First information report

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A First Information Report (FIR) is a document prepared by police organisations in the Indian Subcontinent and Southeast Asian countries including Myanmar, India, Bangladesh, and Pakistan when they receive information about the commission of a cognizable offence, or in Singapore when the police receive information about any criminal offence. It generally stems from a complaint lodged with the police by the victim of a cognizable offence or by someone on their behalf, but anyone can make such a report either orally or in writing to the police, so it is necessary to know about cognizable offences. These are serious criminal offences that pose an immediate danger to society such as murder, rape, or robbery.[citation needed]

For a non-cognizable offence an entry in a community service register or in the station diary is made.

Each FIR is important as it sets the process of criminal justice in motion. It is only after the FIR is registered in the police station that the police take up investigation of most types of cases. Anyone who knows about the commission of a cognizable offence, including police officers, can file an FIR.

As described in law:

  • When information about the commission of a cognizable offence is given orally, the police must write it down.
  • The complainant or supplier of the information has a right to demand that the information recorded by the police be read to them.
  • Once the information has been recorded by the police, it must be signed by the person giving the information.
  • The complainant can get a free copy of an FIR.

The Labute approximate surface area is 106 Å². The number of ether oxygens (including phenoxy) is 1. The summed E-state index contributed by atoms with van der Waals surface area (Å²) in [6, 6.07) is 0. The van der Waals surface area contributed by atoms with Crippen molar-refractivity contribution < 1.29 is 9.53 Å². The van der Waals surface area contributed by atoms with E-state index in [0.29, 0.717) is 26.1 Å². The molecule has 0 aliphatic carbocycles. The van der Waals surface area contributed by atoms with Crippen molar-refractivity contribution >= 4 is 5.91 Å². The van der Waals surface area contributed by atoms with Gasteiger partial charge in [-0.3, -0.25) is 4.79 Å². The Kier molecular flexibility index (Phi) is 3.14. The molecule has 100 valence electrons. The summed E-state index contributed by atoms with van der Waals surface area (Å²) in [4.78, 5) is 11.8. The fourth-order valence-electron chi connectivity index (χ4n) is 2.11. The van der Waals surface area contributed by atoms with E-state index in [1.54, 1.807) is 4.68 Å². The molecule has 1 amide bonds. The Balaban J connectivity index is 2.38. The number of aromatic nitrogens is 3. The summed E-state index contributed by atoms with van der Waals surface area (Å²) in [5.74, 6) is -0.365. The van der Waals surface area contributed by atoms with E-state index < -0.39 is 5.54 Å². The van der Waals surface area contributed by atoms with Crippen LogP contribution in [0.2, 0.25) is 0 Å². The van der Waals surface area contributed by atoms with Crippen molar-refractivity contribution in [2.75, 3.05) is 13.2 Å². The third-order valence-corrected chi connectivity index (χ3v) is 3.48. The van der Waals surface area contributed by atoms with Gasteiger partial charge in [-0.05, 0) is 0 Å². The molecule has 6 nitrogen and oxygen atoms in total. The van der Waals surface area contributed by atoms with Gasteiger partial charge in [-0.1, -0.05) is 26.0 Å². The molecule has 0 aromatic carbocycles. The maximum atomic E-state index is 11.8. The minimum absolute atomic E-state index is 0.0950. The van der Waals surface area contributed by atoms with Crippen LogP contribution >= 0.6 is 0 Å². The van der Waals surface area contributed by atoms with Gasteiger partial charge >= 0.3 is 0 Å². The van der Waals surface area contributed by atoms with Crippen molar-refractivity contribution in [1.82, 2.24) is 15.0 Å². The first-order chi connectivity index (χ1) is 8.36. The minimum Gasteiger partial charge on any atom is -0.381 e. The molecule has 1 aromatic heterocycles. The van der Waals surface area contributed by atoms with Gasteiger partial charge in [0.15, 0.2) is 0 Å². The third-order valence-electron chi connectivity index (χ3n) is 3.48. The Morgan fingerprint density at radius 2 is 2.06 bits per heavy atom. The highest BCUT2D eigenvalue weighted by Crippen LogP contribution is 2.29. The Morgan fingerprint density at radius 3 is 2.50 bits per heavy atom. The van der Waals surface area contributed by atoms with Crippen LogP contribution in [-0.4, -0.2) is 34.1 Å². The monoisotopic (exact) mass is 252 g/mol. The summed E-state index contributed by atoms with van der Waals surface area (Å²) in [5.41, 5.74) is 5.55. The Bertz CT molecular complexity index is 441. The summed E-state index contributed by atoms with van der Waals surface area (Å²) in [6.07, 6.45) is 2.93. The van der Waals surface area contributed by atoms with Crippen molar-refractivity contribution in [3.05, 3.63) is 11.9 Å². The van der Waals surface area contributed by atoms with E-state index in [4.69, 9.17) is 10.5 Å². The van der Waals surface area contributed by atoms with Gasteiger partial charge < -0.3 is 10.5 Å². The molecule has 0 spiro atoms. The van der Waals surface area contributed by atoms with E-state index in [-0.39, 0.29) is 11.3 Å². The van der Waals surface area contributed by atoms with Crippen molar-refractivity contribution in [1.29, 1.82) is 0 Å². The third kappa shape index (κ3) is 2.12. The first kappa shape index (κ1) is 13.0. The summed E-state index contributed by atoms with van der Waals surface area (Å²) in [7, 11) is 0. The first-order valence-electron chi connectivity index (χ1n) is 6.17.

An FIR includes the date, time, place, incident details, and a description of the person(s) involved.



Investigation begin immediately after recording of FIR- "Rao Shiv Bahadur Singh V. State of Madhya Pradesh, 1954 Cri.LJ.921,. 1953 AIR 394-SC-Larger Bench. Quashed:- FIR quashed if it does not disclose cognizable offence- 1982 Cri.L.J. 819(SC).


  • "First Information Report". Criminal Justice and Supreme Court. Allied Publishers. 2005. pp. 5–19. ISBN 81-7764-904-3.
  • R. Deb (2002). "Police Investigations: A Review". In P. J. Alexander (ed.). Policing India in the New Millennium. Allied Publishers. p. 120. ISBN 978-81-7764-207-0.
  • Maneka Gandhi; Ozair Husain; Raj Panjwani (2006). "How to file an FIR". Animal Laws of India. Universal Law Publishing Co. p. 795. ISBN 978-81-7534-528-7.
  • Raj Kumar (Professor of law). FIR and role of police : legislative and judicial trends. New Delhi. ISBN 978-81-8484-648-5. OCLC 999636877.
  • Sunil Goel. Courts Police Authorities & Common Man. Srishti Books. pp. 95–97.

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